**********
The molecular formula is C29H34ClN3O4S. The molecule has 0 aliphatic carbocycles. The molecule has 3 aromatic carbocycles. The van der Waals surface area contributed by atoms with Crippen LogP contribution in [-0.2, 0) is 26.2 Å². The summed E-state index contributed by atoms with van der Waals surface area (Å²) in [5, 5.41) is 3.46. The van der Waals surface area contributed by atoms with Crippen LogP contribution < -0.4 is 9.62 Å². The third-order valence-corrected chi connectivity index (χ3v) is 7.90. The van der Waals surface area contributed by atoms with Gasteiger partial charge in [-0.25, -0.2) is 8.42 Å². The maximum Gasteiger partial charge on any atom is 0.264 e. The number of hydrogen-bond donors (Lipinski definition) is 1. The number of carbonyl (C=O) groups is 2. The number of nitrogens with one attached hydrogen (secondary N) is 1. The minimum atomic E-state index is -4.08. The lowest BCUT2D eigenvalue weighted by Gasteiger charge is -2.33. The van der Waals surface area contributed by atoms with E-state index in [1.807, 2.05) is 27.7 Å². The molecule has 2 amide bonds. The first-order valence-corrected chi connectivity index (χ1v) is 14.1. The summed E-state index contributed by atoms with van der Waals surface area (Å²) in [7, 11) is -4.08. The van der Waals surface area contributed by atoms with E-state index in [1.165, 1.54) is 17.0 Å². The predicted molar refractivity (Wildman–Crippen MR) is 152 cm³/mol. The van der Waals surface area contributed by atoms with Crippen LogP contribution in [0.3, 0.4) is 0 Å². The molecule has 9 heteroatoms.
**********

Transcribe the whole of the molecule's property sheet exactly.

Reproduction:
The molecular formula is C29H34ClN3O4S. The molecule has 0 aliphatic carbocycles. The molecule has 3 aromatic carbocycles. The van der Waals surface area contributed by atoms with Crippen LogP contribution in [-0.2, 0) is 26.2 Å². The summed E-state index contributed by atoms with van der Waals surface area (Å²) in [5, 5.41) is 3.46. The van der Waals surface area contributed by atoms with Crippen LogP contribution < -0.4 is 9.62 Å². The third-order valence-corrected chi connectivity index (χ3v) is 7.90. The van der Waals surface area contributed by atoms with Gasteiger partial charge in [-0.25, -0.2) is 8.42 Å². The maximum Gasteiger partial charge on any atom is 0.264 e. The number of hydrogen-bond donors (Lipinski definition) is 1. The number of carbonyl (C=O) groups is 2. The number of nitrogens with one attached hydrogen (secondary N) is 1. The minimum atomic E-state index is -4.08. The lowest BCUT2D eigenvalue weighted by Gasteiger charge is -2.33. The van der Waals surface area contributed by atoms with E-state index in [1.807, 2.05) is 27.7 Å². The molecule has 2 amide bonds. The first-order valence-corrected chi connectivity index (χ1v) is 14.1. The summed E-state index contributed by atoms with van der Waals surface area (Å²) in [7, 11) is -4.08. The van der Waals surface area contributed by atoms with E-state index in [1.165, 1.54) is 17.0 Å². The predicted molar refractivity (Wildman–Crippen MR) is 152 cm³/mol. The van der Waals surface area contributed by atoms with Crippen LogP contribution in [0.3, 0.4) is 0 Å². The molecule has 9 heteroatoms.